Indigenous knowledge and artificial intelligence are helping protect baby turtles from predators on Cape York. A partnership between CSIRO, Aak Puul Ngantam Cape York and Microsoft has given Indigenous rangers a helping hand in analysing tens of thousands of images of Cape York coastline. What used to take one month of difficult on-ground work can now be achieved in hours. This is increasing the chances of survival for these threatened and culturally important species.
Hub research has built upon existing partnerships between Indigenous rangers and CSIRO researchers by utilising artificial intelligence (AI) and cloud computing to automatically analyse tens of thousands of aerial images. Previously, this analysis had been done through a lengthy ‘send and receive’ process between researchers and rangers. With the help of Microsoft AI, this feedback loop is shrinking so that rangers get the information they need in almost real-time.
Sea turtle hatchlings already face a dangerous journey from nest to ocean, and feral pigs on Cape York make these journeys even more hazardous – the pigs dig up freshly laid turtle nests and can eat every egg in a nest. Three types of turtles nest on Cape York beaches: Hawksbills, Olive Ridleys and Flatback turtles. Olive Ridleys are the biggest concern. Their nests are shallow and are generally laid on the beach rather than in the dune. This leaves the nest vulnerable to predators, particularly pigs.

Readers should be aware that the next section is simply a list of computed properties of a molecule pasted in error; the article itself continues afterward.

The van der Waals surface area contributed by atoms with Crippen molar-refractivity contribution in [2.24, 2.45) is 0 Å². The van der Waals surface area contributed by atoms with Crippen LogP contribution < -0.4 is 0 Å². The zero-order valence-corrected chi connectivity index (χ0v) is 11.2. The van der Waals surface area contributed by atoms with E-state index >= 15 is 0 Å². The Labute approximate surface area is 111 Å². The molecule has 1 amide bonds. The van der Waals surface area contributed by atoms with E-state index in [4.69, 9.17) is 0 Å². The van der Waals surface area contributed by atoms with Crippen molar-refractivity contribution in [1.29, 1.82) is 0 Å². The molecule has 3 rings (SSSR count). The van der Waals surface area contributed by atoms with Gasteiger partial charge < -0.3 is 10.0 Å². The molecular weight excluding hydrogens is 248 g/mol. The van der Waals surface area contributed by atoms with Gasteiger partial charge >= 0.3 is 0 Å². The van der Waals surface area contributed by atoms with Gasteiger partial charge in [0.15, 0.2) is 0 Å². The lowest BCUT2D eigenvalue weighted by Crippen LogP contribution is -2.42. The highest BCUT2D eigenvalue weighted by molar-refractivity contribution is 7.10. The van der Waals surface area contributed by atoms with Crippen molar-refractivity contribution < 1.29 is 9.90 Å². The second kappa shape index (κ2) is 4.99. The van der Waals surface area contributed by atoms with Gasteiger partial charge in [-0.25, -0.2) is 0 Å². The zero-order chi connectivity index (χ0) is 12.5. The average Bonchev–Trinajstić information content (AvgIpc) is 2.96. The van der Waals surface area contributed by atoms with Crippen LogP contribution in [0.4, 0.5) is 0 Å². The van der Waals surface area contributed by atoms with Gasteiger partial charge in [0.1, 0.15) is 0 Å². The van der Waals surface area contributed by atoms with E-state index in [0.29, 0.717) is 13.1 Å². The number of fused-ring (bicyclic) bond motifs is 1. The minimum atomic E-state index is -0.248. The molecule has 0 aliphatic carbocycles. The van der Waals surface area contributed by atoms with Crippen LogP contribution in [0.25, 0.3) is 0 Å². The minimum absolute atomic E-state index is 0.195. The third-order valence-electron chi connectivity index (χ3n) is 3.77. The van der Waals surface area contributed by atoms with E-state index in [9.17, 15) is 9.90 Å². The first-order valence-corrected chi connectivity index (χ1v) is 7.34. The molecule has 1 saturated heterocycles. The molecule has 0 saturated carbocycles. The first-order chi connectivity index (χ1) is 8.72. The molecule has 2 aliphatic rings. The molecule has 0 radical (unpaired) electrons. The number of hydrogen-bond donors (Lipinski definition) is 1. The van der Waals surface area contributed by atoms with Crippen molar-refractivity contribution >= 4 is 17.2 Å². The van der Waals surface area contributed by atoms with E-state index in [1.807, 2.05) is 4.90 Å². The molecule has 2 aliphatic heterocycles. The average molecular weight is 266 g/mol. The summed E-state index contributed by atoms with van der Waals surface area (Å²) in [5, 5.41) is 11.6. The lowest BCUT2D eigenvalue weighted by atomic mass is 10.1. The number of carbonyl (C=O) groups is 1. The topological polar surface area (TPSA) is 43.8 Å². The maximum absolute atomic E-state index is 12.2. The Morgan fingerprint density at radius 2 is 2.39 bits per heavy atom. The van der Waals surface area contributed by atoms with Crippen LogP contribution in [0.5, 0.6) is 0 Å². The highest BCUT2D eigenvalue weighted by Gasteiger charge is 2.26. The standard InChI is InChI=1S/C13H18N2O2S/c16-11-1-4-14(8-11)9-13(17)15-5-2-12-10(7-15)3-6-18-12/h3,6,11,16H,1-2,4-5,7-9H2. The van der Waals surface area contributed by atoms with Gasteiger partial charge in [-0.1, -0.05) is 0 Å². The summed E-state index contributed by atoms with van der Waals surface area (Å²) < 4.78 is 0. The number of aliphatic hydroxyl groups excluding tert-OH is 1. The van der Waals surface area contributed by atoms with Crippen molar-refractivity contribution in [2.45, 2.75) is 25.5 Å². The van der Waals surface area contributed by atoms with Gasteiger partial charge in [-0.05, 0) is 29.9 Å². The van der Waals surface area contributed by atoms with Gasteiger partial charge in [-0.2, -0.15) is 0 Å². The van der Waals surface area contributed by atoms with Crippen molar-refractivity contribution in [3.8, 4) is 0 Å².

Large wet seasons can inundate the landscape and make large sections of coastline inaccessible to rangers. Photo: APN Cape York archive.
Project leader, CSIRO’s Dr Justin Perry, has been working with rangers from Aak Puul Ngantam (APN) Cape York for the last 10 years and recently, they’ve turned their attention to protecting turtles from feral pig predation. The project team worked together for eight years before beginning to consider technical solutions.
It was important to Traditional Owners and APN Cape York rangers to protect turtles. APN Cape York ranger Dion Koomeeta emphasised the importance of using Indigenous knowledge and science to protect baby turtles.
We use science to protect the turtles so our next generation can know what the turtles look like. It’s a good thing for the kids to learn the ranger stuff so when they grow up they can protect the land for the next generation to come. Most of the pigs are destroying our beaches. Normally they go round digging up all the nests. By the time we get down there, there’s not many eggs in a nest.
– Mr Dion Koomeeta, APN Cape York ranger
Kerri Woodcock from Cape York Natural Resource Management coordinates the Western Cape Turtle Threat Abatement Alliance. The alliance works with Indigenous ranger groups all across Cape York to help protect baby turtles.